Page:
“And when is there time to remember, to sift, to weigh, to estimate, to total? I will start and there will be an interruption and I will have to gather it all together again” – Tillie Olsen
Worship should speak to a person’s mind, body and soul. It is an opportunity to lay down one’s daily pre-occupations and go deeper into reflecting on what is most meaningful. Particularly now when the world at large is at such high levels of conflict and distress, providing space for silence and celebration, connection and direction, can be both soothing and liberating.
To me, religion serves the purpose of reminding us about two essential aspects of being human. On the one hand, we have a deep and important need to be seen for who we really are, for what is special and unique in us. On the other hand, religion also helps remind us that we are part of something larger than ourselves. We need one another. We need the myriad and mysterious gifts of the earth and all its peoples.
Ideally, worship should speak to both of these perspectives: when our souls feel shrunken into a nameless, faceless mask, we need liberation. When we hit the wall of recognition that we are not fully in control nor in charge, perhaps we can let go of the fruitless quest to be all things for all people.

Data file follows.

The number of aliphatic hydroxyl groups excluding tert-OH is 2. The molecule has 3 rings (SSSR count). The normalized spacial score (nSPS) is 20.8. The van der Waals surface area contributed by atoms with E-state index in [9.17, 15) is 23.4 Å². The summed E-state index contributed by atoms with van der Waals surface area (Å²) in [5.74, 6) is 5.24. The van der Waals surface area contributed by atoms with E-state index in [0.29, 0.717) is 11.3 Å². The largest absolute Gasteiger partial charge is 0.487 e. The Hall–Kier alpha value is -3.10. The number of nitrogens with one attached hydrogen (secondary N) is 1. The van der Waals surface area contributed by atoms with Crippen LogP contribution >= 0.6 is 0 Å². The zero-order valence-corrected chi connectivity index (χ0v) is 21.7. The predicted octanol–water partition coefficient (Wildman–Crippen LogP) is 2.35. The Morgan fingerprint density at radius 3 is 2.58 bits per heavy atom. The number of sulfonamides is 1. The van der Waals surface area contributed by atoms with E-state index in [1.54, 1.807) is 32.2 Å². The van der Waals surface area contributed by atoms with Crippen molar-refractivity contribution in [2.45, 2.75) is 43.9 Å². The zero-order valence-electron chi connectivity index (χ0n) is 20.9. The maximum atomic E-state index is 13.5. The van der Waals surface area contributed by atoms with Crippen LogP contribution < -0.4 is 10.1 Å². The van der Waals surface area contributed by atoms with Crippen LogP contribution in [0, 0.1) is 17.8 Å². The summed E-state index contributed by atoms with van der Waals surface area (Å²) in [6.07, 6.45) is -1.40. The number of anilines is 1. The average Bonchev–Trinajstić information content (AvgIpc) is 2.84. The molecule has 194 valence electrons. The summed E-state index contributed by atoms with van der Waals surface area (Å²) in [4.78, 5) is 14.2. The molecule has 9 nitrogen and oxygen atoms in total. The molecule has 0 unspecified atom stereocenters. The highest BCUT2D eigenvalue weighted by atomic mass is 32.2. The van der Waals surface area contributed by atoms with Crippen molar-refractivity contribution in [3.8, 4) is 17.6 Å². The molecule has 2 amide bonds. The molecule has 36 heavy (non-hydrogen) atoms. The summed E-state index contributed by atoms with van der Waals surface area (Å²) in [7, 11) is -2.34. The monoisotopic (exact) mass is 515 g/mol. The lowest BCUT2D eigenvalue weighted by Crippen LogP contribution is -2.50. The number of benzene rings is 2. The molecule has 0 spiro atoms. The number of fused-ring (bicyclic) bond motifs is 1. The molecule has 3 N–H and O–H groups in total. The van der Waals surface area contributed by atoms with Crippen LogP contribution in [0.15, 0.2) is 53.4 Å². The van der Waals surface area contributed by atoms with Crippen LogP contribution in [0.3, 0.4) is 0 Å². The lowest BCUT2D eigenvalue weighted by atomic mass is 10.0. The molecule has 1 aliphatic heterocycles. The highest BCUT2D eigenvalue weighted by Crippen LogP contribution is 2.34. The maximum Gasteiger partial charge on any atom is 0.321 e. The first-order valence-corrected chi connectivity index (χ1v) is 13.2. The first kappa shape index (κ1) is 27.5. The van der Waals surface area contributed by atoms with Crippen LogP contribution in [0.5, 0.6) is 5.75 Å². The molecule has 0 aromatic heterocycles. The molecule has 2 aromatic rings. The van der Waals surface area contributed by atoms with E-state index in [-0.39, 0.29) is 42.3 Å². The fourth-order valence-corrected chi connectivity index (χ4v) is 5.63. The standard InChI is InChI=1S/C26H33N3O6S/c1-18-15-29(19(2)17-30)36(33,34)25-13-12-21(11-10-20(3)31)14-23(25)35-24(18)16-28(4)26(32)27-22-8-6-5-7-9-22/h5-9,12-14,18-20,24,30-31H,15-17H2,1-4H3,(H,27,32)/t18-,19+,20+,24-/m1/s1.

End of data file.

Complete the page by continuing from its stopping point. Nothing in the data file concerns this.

In stories and in song, in poetry and prose, in silence and in timeless tradition, the whole experience of worship can help us get there. Preaching is only one part of this experience, but it is what ties it all together, pulling seemingly unrelated strands into a weaving of the bright colors of new enlightenment and the earthy tones of comfort.
Learning to do worship in a time of social distancing has brought many challenges and also presents opportunities for new learning and creativity.
Below you’ll find both YouTube videos and pdfs of sermon scripts.